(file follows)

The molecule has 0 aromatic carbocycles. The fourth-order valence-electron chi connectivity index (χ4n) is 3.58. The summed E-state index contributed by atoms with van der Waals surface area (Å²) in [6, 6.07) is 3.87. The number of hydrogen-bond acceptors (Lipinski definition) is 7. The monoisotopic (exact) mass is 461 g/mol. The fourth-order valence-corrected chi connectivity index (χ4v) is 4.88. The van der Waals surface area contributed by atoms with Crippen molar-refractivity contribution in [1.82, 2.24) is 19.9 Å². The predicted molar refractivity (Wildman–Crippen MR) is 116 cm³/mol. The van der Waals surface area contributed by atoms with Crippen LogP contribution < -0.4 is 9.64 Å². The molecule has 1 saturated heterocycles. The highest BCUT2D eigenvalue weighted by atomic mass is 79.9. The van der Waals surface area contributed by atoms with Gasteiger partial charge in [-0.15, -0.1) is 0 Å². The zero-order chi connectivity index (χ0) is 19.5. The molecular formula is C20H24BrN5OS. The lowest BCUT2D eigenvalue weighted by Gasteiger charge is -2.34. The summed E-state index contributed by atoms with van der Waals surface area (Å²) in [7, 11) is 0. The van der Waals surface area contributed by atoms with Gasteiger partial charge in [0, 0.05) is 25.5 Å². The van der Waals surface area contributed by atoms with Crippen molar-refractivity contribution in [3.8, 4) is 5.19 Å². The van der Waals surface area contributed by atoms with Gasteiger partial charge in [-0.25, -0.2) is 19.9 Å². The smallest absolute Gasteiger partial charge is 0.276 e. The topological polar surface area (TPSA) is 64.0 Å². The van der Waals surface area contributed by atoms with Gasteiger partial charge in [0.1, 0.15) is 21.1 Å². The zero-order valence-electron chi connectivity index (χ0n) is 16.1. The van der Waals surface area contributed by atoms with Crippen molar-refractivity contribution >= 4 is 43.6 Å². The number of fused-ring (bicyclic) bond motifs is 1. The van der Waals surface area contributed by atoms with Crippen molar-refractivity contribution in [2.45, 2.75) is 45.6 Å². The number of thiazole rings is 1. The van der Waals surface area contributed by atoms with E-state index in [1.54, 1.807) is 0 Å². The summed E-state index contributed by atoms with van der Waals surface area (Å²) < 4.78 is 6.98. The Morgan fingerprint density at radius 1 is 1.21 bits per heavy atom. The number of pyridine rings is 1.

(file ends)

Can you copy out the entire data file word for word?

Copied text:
The molecule has 0 aromatic carbocycles. The fourth-order valence-electron chi connectivity index (χ4n) is 3.58. The summed E-state index contributed by atoms with van der Waals surface area (Å²) in [6, 6.07) is 3.87. The number of hydrogen-bond acceptors (Lipinski definition) is 7. The monoisotopic (exact) mass is 461 g/mol. The fourth-order valence-corrected chi connectivity index (χ4v) is 4.88. The van der Waals surface area contributed by atoms with Crippen molar-refractivity contribution in [1.82, 2.24) is 19.9 Å². The predicted molar refractivity (Wildman–Crippen MR) is 116 cm³/mol. The van der Waals surface area contributed by atoms with Crippen LogP contribution < -0.4 is 9.64 Å². The molecule has 1 saturated heterocycles. The highest BCUT2D eigenvalue weighted by atomic mass is 79.9. The van der Waals surface area contributed by atoms with Gasteiger partial charge in [-0.15, -0.1) is 0 Å². The zero-order chi connectivity index (χ0) is 19.5. The molecular formula is C20H24BrN5OS. The lowest BCUT2D eigenvalue weighted by Gasteiger charge is -2.34. The summed E-state index contributed by atoms with van der Waals surface area (Å²) in [7, 11) is 0. The van der Waals surface area contributed by atoms with Gasteiger partial charge in [0, 0.05) is 25.5 Å². The van der Waals surface area contributed by atoms with Crippen molar-refractivity contribution in [3.8, 4) is 5.19 Å². The van der Waals surface area contributed by atoms with Gasteiger partial charge in [-0.25, -0.2) is 19.9 Å². The smallest absolute Gasteiger partial charge is 0.276 e. The topological polar surface area (TPSA) is 64.0 Å². The van der Waals surface area contributed by atoms with Gasteiger partial charge in [0.1, 0.15) is 21.1 Å². The zero-order valence-electron chi connectivity index (χ0n) is 16.1. The van der Waals surface area contributed by atoms with Crippen molar-refractivity contribution >= 4 is 43.6 Å². The number of fused-ring (bicyclic) bond motifs is 1. The van der Waals surface area contributed by atoms with Crippen molar-refractivity contribution in [2.45, 2.75) is 45.6 Å². The number of thiazole rings is 1. The van der Waals surface area contributed by atoms with E-state index in [1.54, 1.807) is 0 Å². The summed E-state index contributed by atoms with van der Waals surface area (Å²) < 4.78 is 6.98. The Morgan fingerprint density at radius 1 is 1.21 bits per heavy atom. The number of pyridine rings is 1.